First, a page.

Figure 1. Self-balancing car park algorithm.

Figure 2. Results from first scenario.

power for phases B and C is the same so the lines overlap in this figure.

Another scenario is conducted in which all 300 PEV charger powers are chosen using a pseudorandom function in MATLAB. In this case, the initial period before balancing begins shows the powers of the three phases are closer to balanced however unbalance still exists. After the initial 10 seconds of unbalance conditions, PEVs are used for balancing and the power between phases becomes closely matched. Figure 3 shows the results. It should be noted that there is a transient seen during the switching, as would be expected based on the instantaneous changes of the simple switching devices and current sources used in this paper, however because it is not of interest for showing the feasibility of this idea, the full magnitude is not shown.

In order to be practical in a real world car park, the balancing must be able to keep up with reconfiguration of the PEV load in the car park. As PEVs are plugged in or unplugged from chargers, the power drawn from the chargers will change. When this happens, the PEV chargers that are drawing power must be reconfigured to rebalance the power drawn by the car park. A third scenario is conducted where PEV charger powers are changed half way through the simulation. Figure 4 shows the results of a changing load. The first 20 seconds of Figure 4 is the same as shown in Figure 3. At 20.05 seconds, all PEV charger powers are again assigned using a pseudorandom function in MATLAB. The phase each PEV charger is connected to is not changed until 30 seconds however due to the 10 second delay between assignments. During this short period, new PEVs that are connected to the system will not begin to charge because the charger was previously disconnected from all phases. At 30 seconds, the balancing algorithm runs again and the assignments are updated. The powers of the three phases again approach balanced conditions.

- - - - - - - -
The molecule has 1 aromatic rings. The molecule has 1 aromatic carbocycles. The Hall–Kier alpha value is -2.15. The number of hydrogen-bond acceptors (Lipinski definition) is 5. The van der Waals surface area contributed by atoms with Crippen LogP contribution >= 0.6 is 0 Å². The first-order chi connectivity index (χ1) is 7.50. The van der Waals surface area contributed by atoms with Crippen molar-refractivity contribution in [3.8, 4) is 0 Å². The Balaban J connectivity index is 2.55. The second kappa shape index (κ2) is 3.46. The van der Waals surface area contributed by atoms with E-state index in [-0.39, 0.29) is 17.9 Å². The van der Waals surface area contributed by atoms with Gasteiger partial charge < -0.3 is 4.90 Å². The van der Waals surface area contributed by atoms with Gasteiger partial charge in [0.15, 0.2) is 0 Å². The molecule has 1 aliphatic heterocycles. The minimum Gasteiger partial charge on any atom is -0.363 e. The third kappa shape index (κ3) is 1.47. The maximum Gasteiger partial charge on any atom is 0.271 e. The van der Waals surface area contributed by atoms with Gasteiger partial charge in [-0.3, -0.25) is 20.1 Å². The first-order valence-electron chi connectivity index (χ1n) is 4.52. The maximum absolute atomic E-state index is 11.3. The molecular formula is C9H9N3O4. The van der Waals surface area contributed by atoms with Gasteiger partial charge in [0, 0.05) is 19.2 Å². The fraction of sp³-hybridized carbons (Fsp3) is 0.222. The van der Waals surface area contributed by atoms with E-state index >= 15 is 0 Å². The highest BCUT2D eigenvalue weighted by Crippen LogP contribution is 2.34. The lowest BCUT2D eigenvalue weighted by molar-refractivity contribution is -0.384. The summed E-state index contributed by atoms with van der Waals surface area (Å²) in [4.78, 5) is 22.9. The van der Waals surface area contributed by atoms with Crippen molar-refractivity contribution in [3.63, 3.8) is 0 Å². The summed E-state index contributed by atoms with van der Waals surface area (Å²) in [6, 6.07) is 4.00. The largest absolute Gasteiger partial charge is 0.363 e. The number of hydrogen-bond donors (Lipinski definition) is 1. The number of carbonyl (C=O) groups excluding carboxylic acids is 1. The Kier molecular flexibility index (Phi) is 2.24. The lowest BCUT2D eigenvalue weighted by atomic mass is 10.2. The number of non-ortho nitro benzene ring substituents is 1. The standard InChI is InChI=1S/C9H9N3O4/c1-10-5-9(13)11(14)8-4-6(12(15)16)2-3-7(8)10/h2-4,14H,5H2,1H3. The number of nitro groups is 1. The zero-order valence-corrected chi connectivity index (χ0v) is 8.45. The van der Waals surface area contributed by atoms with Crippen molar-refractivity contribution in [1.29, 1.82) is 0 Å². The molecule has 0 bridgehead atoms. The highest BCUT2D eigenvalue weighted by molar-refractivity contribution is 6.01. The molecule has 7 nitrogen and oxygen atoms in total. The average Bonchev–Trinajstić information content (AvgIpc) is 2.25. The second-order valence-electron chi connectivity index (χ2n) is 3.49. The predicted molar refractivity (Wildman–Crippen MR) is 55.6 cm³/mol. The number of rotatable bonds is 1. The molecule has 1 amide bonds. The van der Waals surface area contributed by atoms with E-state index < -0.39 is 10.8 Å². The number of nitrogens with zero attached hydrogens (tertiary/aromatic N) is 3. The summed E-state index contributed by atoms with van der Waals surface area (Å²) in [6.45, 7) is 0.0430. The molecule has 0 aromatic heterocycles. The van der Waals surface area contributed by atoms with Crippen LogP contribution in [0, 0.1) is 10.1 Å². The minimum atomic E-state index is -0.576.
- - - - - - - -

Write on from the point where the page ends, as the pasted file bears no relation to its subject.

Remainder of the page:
5. Conclusion

Even with the implementation in this paper, which is accomplished through a simple heuristic algorithm that requires minimal computational power, the presented innovative idea is shown to be a viable way to mitigate

Figure 3. Results from second scenario.

Figure 4. Results from third scenario.

unbalance in a PEV car park. It can be seen that by applying this method of moving PEV chargers between phases based on the current PEV car park configuration, balancing can be accomplished. Also, as the availability of PEVs in a car park changes, it is shown that balancing remains feasible by reassigning PEV charger phases after the change in PEV connections. By balancing the power drawn from each phase, the impact of PEV car parks on electric distribution systems will be decreased. PEV charging is also minimally affected due to the ability of this idea to balance power without changing the charging rate of each PEV charger. Because of these factors, consumers are expected to offer little resistance to the implementation of this idea in PEV car parks, making it valuable to both car park owners and electric utilities.


The authors would like to thank the members of the Clemson University Electric Power Research Association (CUEPRA) for their financial support and valuable discussion.